There is an insatiable hunger for live content especially for live news coverage sports and education simply because the consumers have evolved and so have their demands. As per Market research future, of the cloud video streaming market is expected to grow at a CAGR of 20.50% It can reach a size of USD 21.54 Billion by 2030. The handsome cost that comes with linear video production and streaming has influenced the winds of change towards cost-effective online streaming services that have dynamic delivery formats across multiple platforms.
The autonomous turf-
In simple words, cloud-based video production is a platform that allows one to edit, render, stream, and export videos on the cloud and even remotely. Cloud-based production is a preferential alternative to on-location video production because one can do more with less. With apparent cost disparity and technological superiority in leveraging the workflow efficiently and distributed remotely, it has proven to be a boon to different streaming services across geographies to render better live content for a diversely demanding audience.
It is a well-shared secret that videos are no longer just entertainment but also a very strong determining factor of any brand or business’s success. More and more brands, irrespective of the industry, have embraced cloud-based video production and streaming simply because it dispenses large volumes of data with low latency in multiple streaming platforms. Additionally, cloud-based streaming enables secure sharing of online content, better workflow management, and enhanced white label OTT management along with monetisation. Influencers have been actively using cloud computing to overcome their pain spots and collaborate and contribute with other guests across different locations. Gordon Davey, one of the top Cloud computing influencers recently collaborated with Andy Davis to discuss the common misconceptions around cloud computing and how effective use of the cloud could be the best solution for businesses and spoke about the importance of Cloud-based production and streaming services.
Mooch me not-
One of the biggest concerns for OTT and streaming platforms has been piracy. SaaS applications have better security protocols and encryption streaming platforms have better control over their content. Cloud storage has also been proven to have superior breach violation protocols as opposed to other platforms. However, the responsibilities are shared between the service provider and the service user depending on the cloud computing tiers.
Into the future-
Users are eclectic and have a demand that is driving many industries to adopt and adapt to new technologies. The potential technically is everywhere and every user is a player. Producers are constantly collaborating over the cloud in real-time however technical operations are as indispensable as communication and collaboration. It needs to be flawless as the bottom of the ocean and as seamless as fake dentures. There are multiple activities that happen synchronously in the cloud like audio, video, graphics, conglomerated cameras, and instant replays that are impeccably stitched together on the cloud. The 2023 Rugby World Cup draw that was held in Paris in 2020 was a fine reference of cloud computing in collaboration with TVU networks and the World Rugby organisation. 11 out of 12 coaches appeared in real-time with negative latency from across the world.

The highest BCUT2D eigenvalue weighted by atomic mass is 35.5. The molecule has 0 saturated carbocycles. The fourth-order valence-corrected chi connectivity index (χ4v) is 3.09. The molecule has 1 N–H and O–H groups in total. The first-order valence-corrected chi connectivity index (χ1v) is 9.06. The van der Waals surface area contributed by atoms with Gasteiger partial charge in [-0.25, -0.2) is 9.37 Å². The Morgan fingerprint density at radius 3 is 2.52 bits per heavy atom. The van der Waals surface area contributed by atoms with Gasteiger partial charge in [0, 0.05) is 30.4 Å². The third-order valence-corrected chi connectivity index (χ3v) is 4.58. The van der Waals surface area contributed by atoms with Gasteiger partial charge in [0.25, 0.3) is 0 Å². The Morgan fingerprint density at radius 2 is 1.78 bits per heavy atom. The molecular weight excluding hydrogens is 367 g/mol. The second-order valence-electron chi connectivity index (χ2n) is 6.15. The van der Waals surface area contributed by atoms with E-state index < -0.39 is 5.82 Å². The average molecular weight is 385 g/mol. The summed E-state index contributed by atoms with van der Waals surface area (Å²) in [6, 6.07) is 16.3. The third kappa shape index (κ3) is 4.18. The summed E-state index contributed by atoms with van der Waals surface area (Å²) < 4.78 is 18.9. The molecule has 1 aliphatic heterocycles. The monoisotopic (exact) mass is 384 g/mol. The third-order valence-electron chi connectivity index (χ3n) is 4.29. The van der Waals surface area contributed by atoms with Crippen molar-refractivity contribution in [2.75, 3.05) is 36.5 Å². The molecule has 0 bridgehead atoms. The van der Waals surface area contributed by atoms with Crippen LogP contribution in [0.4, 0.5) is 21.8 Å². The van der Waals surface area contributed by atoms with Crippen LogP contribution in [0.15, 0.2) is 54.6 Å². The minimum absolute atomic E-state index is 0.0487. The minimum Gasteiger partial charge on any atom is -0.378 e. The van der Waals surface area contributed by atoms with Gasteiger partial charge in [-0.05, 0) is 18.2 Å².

With the mushrooming of cloud video production and streaming, there is an ocean of content that needs to be sieved and brought out when needed. The AI algorithms that are embedded with metadata such as facial recognition, voice recognition, and automatic translations make live or hybrid content far more engaging.
During the pandemic, newsrooms saw a prodigious change; cloud video production no longer remained an ambitious concept for the future, rather it was a necessity for survival. With the world turning to newsrooms for the live feed on the pandemic, journalists and reporters were fast to adapt to the remote model of cloud-based newsrooms with rudimentary skills and a stable internet connection gave production resilience even remotely. London-based The Times and Sunday Times are known for their classic bulwark of print journalism have embraced Slack to refashion themselves in the digital age. Cloud-based technology such as Slack and AWS has helped them create a footbridge between departments, cultures and workflow collaborations.
A while ago I read an article where Evgeny Morozov said,” Cloud computing is a great euphemism for centralization of computer services under one server.” It was a thought-provoking statement that made me reflect on the ease at which we could redefine workflows, merging any industry with technology. However, cloud-based services are already in the next level of modular innovation and will have dramatic impacts on latency, performance indicators, customer analytics, and consumption metrics in addition to the go-to-market time and more personalisation without costing an arm and a leg. The ability to broadcast high-resolution video content even from encrypted sources at a fraction of the cost is a cherry on the icing that is sure to entice many streaming and broadcasting platforms. Interestingly 94% of companies around the world are already reaping the benefits of cloud computing post-2020. As it is said, what is in the cloud remains in the cloud.
Vinayak Shrivastav, Co-founder and CEO – Magnifi